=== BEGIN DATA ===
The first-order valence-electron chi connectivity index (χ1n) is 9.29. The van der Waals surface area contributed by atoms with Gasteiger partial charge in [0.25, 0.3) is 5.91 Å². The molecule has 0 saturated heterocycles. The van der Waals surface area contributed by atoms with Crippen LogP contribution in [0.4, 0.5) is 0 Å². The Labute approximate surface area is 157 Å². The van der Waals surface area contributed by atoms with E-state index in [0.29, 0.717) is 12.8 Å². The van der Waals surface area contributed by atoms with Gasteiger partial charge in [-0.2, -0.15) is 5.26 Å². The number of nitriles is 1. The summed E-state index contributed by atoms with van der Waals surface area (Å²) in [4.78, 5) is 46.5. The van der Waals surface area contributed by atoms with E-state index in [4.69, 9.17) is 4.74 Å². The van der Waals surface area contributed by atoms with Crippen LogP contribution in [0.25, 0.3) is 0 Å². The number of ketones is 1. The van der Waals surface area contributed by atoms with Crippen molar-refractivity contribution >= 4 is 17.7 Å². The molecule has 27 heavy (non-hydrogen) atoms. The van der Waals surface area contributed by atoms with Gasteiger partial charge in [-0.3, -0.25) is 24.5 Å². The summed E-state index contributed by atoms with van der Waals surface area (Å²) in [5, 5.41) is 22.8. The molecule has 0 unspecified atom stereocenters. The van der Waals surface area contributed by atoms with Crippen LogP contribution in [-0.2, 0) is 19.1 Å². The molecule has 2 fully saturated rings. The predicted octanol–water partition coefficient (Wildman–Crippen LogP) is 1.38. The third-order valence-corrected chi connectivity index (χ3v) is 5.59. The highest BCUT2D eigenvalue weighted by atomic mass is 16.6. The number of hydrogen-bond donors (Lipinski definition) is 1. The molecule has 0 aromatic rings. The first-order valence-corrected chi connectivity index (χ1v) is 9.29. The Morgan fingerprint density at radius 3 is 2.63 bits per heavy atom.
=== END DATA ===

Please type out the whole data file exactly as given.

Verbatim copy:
The first-order valence-electron chi connectivity index (χ1n) is 9.29. The van der Waals surface area contributed by atoms with Gasteiger partial charge in [0.25, 0.3) is 5.91 Å². The molecule has 0 saturated heterocycles. The van der Waals surface area contributed by atoms with Crippen LogP contribution in [0.4, 0.5) is 0 Å². The Labute approximate surface area is 157 Å². The van der Waals surface area contributed by atoms with E-state index in [0.29, 0.717) is 12.8 Å². The van der Waals surface area contributed by atoms with Gasteiger partial charge in [-0.2, -0.15) is 5.26 Å². The number of nitriles is 1. The summed E-state index contributed by atoms with van der Waals surface area (Å²) in [4.78, 5) is 46.5. The van der Waals surface area contributed by atoms with E-state index in [4.69, 9.17) is 4.74 Å². The van der Waals surface area contributed by atoms with Crippen LogP contribution in [0.25, 0.3) is 0 Å². The number of ketones is 1. The van der Waals surface area contributed by atoms with Crippen molar-refractivity contribution >= 4 is 17.7 Å². The molecule has 27 heavy (non-hydrogen) atoms. The van der Waals surface area contributed by atoms with Gasteiger partial charge in [-0.3, -0.25) is 24.5 Å². The summed E-state index contributed by atoms with van der Waals surface area (Å²) in [5, 5.41) is 22.8. The molecule has 0 unspecified atom stereocenters. The van der Waals surface area contributed by atoms with Crippen LogP contribution in [-0.2, 0) is 19.1 Å². The molecule has 2 fully saturated rings. The predicted octanol–water partition coefficient (Wildman–Crippen LogP) is 1.38. The third-order valence-corrected chi connectivity index (χ3v) is 5.59. The highest BCUT2D eigenvalue weighted by atomic mass is 16.6. The number of hydrogen-bond donors (Lipinski definition) is 1. The molecule has 0 aromatic rings. The first-order valence-corrected chi connectivity index (χ1v) is 9.29. The Morgan fingerprint density at radius 3 is 2.63 bits per heavy atom.